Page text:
June 17, 2010

Song Review: M.I.A.'s "XXXO"


M.I.A. has built her musical career on purveying controversy, directing tongue-in-cheek lyrical swipes towards her naysayers and self-indulging herself with the notion that she's public enemy #1. To promote her upcoming new album /\/\/\Y/\, the outspoken East Londoner has been on a media rampage. There was her now-infamous beef with a journalist from The New York Times, her disses to pop stars, Lady Gaga and Justin Beiber and a violent-for-the-sake-of-being-violent video for the track, "Born Free." While attempting to put up a front that she is the face of rebellion, M.I.A. has certainly grown in popularity since her arrival on the scene. Yet, it wasn't until the film Pineapple Express used "Paper Planes" from her 2007 release, Kala, in a promo that M.I.A. became an overnight, accidental mainstream pop star just like the ones she often targets. It only makes sense now that her record label, Interscope, wants to push the eccentric rapper to dive head first into an even more mainstream sound, and with that we have "XXXO." It's a single that sounds like something you'd expect to be played on the pop FM radio waves these days, built around catchy electro-pop riffs and generic synths that would much better suit a Lady Gaga or Katy Perry track. The problem with this is that it's apparent what M.I.A. is doing here: She's putting on her own poker face under major label pressure by releasing a song that's very commercial, and yet she thinks she's keeping her pride in tact. The lyrics are seemingly meant to neutralize the sting for anyone about to denounce this song as her way of "selling out." "You want me to be somebody who I'm really not," is the redundant chorus (and albeit, belted out in full-on melody that just does not suit M.I.A.'s vocal range at all.) So basically, this is M.I.A.'s way of saying that just because she sounds like your everyday pop star on this track, the jokes on us because she's aware of it? How novel. The lyrics don't get any better from there. The line, "...you tweeting me like tweety bird on your iPhone" will no doubt be cringe-worthy within five years once new technology comes along and replaces them. It's also a cheap way at making friends with pedestrian music fans who hear a song that inserts a flavor of the moment trend into its lyrics and think it epitomizes coolness. "XXXO" on face value can be construed as a sexed up dance track about a vague relationship debacle, but for those who've followed M.I.A.'s rise to the top, it's never that simple. It's a disappointment to hear M.I.A. trying to rage against the pop music machine by attempting to beat it at its own game, and above all, she puts a solid streak of independent innovation to rest. They want her to be somebody who she's really not, but on "XXXO," M.I.A. is completely oblivious that she may have already become that person.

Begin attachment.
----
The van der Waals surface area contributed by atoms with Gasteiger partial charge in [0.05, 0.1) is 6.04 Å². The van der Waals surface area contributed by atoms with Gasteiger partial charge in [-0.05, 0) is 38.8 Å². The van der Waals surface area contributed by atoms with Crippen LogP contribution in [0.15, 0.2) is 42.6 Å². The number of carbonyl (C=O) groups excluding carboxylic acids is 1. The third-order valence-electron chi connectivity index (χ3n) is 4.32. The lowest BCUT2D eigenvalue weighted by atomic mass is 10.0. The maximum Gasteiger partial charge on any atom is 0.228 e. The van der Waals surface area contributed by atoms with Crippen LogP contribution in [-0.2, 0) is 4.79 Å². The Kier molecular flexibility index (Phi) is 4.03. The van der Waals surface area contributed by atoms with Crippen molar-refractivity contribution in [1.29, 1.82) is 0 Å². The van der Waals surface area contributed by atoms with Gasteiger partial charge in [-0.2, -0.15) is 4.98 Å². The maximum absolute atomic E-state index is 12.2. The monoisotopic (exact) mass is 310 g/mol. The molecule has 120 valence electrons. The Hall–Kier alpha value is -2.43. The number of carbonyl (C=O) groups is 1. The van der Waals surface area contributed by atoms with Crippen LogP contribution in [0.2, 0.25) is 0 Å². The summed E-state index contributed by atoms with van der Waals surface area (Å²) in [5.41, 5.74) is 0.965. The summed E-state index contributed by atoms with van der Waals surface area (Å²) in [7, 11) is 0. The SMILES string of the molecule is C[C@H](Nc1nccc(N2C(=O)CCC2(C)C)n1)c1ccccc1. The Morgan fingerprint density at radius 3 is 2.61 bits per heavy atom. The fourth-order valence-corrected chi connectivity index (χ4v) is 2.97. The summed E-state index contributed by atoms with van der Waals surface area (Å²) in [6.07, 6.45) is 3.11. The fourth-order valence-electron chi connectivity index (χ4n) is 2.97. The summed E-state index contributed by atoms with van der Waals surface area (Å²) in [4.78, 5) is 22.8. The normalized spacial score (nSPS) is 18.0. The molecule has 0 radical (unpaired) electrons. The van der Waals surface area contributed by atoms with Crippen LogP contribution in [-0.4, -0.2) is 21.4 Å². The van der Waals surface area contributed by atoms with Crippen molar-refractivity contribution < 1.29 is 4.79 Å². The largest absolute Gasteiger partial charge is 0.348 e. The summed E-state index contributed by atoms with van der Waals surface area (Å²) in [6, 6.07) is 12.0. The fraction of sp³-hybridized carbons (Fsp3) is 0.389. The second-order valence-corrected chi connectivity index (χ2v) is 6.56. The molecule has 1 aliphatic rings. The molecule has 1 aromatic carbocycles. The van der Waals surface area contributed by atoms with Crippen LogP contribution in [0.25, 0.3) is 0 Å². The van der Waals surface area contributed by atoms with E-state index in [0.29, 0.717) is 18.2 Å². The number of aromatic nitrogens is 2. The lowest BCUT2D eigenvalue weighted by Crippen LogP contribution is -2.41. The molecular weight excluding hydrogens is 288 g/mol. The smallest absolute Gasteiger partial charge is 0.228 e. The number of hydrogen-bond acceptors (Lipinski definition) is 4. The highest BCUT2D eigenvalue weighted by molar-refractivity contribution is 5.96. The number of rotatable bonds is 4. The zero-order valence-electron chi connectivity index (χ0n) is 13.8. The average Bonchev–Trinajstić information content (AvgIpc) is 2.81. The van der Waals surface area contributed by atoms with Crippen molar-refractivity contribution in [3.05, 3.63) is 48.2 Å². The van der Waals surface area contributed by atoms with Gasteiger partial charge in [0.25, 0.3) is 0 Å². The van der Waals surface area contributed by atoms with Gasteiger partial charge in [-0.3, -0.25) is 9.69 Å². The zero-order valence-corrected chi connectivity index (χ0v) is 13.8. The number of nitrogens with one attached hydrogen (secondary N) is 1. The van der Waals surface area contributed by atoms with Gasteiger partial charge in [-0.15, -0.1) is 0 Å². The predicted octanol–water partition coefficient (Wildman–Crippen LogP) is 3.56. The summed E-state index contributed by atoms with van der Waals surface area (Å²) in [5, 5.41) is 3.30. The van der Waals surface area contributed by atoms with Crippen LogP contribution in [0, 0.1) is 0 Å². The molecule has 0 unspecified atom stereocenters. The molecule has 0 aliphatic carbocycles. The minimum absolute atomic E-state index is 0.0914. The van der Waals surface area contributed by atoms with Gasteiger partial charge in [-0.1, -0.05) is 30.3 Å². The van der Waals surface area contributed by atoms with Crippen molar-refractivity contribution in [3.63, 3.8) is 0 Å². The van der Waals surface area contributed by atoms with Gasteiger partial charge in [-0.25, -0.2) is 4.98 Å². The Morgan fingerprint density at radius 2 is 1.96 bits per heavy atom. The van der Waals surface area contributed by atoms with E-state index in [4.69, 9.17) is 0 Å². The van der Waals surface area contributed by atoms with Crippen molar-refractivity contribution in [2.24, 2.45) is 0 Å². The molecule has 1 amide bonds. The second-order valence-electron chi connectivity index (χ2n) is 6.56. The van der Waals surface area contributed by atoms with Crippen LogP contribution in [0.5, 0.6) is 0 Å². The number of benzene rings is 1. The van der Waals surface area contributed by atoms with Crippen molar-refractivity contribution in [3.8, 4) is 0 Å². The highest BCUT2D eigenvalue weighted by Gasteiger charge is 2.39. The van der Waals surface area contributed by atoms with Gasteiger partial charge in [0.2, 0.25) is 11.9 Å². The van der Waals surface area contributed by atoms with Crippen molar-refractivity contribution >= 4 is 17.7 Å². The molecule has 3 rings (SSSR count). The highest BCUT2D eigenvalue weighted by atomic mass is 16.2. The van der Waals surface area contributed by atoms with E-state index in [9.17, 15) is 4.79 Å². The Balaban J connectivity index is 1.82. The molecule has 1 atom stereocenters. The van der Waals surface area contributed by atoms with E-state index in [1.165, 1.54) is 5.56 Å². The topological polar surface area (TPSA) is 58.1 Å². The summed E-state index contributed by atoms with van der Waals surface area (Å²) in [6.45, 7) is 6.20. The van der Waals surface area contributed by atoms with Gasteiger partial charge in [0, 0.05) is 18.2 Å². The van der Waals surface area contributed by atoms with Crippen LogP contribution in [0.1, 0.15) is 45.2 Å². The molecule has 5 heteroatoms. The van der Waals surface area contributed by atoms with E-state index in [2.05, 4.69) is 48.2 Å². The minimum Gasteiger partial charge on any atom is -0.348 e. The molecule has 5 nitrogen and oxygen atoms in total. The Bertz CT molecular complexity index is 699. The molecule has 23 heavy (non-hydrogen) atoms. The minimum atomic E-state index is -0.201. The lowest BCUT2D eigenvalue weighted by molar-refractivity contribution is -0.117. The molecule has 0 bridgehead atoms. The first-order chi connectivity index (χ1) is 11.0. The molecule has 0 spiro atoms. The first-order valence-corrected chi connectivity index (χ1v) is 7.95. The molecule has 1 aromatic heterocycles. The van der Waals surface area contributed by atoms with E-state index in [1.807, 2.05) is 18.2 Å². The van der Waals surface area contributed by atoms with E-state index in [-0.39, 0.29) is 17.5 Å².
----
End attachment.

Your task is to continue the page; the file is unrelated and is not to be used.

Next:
M.I.A. - "XXXO"

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